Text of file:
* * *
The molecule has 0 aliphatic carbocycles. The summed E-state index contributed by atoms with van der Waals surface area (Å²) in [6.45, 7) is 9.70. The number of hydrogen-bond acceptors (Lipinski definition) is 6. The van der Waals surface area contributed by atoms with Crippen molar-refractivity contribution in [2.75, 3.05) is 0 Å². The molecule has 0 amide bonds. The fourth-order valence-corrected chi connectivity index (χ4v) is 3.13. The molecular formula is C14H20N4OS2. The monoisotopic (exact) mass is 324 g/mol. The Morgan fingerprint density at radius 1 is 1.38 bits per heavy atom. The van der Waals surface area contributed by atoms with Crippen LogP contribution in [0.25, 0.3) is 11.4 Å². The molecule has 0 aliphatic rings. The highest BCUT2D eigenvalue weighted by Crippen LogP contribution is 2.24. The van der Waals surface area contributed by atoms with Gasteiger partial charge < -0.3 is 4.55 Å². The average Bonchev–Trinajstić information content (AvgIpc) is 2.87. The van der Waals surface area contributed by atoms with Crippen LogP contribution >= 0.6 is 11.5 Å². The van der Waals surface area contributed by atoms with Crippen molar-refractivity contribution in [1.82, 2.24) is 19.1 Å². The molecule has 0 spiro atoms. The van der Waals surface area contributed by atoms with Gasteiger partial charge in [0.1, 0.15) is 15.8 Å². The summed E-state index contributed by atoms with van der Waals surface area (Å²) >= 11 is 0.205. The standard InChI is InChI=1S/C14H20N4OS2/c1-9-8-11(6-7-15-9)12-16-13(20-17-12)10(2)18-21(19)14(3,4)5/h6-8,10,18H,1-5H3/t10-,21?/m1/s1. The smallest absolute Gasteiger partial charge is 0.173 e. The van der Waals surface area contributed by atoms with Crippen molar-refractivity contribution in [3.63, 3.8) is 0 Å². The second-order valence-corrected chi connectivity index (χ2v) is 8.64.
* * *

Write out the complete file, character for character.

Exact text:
The molecule has 0 aliphatic carbocycles. The summed E-state index contributed by atoms with van der Waals surface area (Å²) in [6.45, 7) is 9.70. The number of hydrogen-bond acceptors (Lipinski definition) is 6. The van der Waals surface area contributed by atoms with Crippen molar-refractivity contribution in [2.75, 3.05) is 0 Å². The molecule has 0 amide bonds. The fourth-order valence-corrected chi connectivity index (χ4v) is 3.13. The molecular formula is C14H20N4OS2. The monoisotopic (exact) mass is 324 g/mol. The Morgan fingerprint density at radius 1 is 1.38 bits per heavy atom. The van der Waals surface area contributed by atoms with Crippen LogP contribution in [0.25, 0.3) is 11.4 Å². The molecule has 0 aliphatic rings. The highest BCUT2D eigenvalue weighted by Crippen LogP contribution is 2.24. The van der Waals surface area contributed by atoms with Gasteiger partial charge < -0.3 is 4.55 Å². The average Bonchev–Trinajstić information content (AvgIpc) is 2.87. The van der Waals surface area contributed by atoms with Crippen LogP contribution >= 0.6 is 11.5 Å². The van der Waals surface area contributed by atoms with Crippen molar-refractivity contribution in [1.82, 2.24) is 19.1 Å². The molecule has 0 spiro atoms. The van der Waals surface area contributed by atoms with Gasteiger partial charge in [0.1, 0.15) is 15.8 Å². The summed E-state index contributed by atoms with van der Waals surface area (Å²) >= 11 is 0.205. The standard InChI is InChI=1S/C14H20N4OS2/c1-9-8-11(6-7-15-9)12-16-13(20-17-12)10(2)18-21(19)14(3,4)5/h6-8,10,18H,1-5H3/t10-,21?/m1/s1. The smallest absolute Gasteiger partial charge is 0.173 e. The van der Waals surface area contributed by atoms with Crippen molar-refractivity contribution in [3.63, 3.8) is 0 Å². The second-order valence-corrected chi connectivity index (χ2v) is 8.64.